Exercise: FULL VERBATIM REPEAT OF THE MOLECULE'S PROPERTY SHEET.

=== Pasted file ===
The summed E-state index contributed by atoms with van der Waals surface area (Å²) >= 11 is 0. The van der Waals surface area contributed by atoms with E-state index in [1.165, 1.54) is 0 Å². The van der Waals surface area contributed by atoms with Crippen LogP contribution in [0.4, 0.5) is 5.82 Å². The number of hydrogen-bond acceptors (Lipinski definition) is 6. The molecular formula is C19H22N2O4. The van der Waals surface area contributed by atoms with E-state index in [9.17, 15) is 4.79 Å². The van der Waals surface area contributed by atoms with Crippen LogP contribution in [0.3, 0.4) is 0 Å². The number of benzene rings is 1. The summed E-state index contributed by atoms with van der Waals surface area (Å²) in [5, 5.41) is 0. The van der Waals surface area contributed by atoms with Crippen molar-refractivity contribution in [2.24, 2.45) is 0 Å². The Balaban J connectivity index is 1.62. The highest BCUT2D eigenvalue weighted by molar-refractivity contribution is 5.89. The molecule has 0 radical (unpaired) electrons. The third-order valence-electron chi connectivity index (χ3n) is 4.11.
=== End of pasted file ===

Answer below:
The summed E-state index contributed by atoms with van der Waals surface area (Å²) >= 11 is 0. The van der Waals surface area contributed by atoms with E-state index in [1.165, 1.54) is 0 Å². The van der Waals surface area contributed by atoms with Crippen LogP contribution in [0.4, 0.5) is 5.82 Å². The number of hydrogen-bond acceptors (Lipinski definition) is 6. The molecular formula is C19H22N2O4. The van der Waals surface area contributed by atoms with E-state index in [9.17, 15) is 4.79 Å². The van der Waals surface area contributed by atoms with Crippen LogP contribution in [0.3, 0.4) is 0 Å². The number of benzene rings is 1. The summed E-state index contributed by atoms with van der Waals surface area (Å²) in [5, 5.41) is 0. The van der Waals surface area contributed by atoms with Crippen molar-refractivity contribution in [2.24, 2.45) is 0 Å². The Balaban J connectivity index is 1.62. The highest BCUT2D eigenvalue weighted by molar-refractivity contribution is 5.89. The molecule has 0 radical (unpaired) electrons. The third-order valence-electron chi connectivity index (χ3n) is 4.11.